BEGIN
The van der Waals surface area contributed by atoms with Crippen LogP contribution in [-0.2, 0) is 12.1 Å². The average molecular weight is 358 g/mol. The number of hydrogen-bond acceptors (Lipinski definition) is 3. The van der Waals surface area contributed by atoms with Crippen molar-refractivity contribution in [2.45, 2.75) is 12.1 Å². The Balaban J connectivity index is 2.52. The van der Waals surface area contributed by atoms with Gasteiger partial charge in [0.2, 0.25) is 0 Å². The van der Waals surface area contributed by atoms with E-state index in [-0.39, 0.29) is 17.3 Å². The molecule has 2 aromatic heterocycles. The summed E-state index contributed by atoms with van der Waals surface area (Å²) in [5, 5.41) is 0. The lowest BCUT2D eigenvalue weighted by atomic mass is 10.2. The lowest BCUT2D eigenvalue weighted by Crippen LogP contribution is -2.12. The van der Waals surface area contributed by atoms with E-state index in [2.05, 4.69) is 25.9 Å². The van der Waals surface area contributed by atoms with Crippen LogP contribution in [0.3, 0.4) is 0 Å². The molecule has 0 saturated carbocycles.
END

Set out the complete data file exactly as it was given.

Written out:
The van der Waals surface area contributed by atoms with Crippen LogP contribution in [-0.2, 0) is 12.1 Å². The average molecular weight is 358 g/mol. The number of hydrogen-bond acceptors (Lipinski definition) is 3. The van der Waals surface area contributed by atoms with Crippen molar-refractivity contribution in [2.45, 2.75) is 12.1 Å². The Balaban J connectivity index is 2.52. The van der Waals surface area contributed by atoms with Gasteiger partial charge in [0.2, 0.25) is 0 Å². The van der Waals surface area contributed by atoms with E-state index in [-0.39, 0.29) is 17.3 Å². The molecule has 2 aromatic heterocycles. The summed E-state index contributed by atoms with van der Waals surface area (Å²) in [5, 5.41) is 0. The lowest BCUT2D eigenvalue weighted by atomic mass is 10.2. The lowest BCUT2D eigenvalue weighted by Crippen LogP contribution is -2.12. The van der Waals surface area contributed by atoms with E-state index in [2.05, 4.69) is 25.9 Å². The van der Waals surface area contributed by atoms with Crippen LogP contribution in [0.3, 0.4) is 0 Å². The molecule has 0 saturated carbocycles.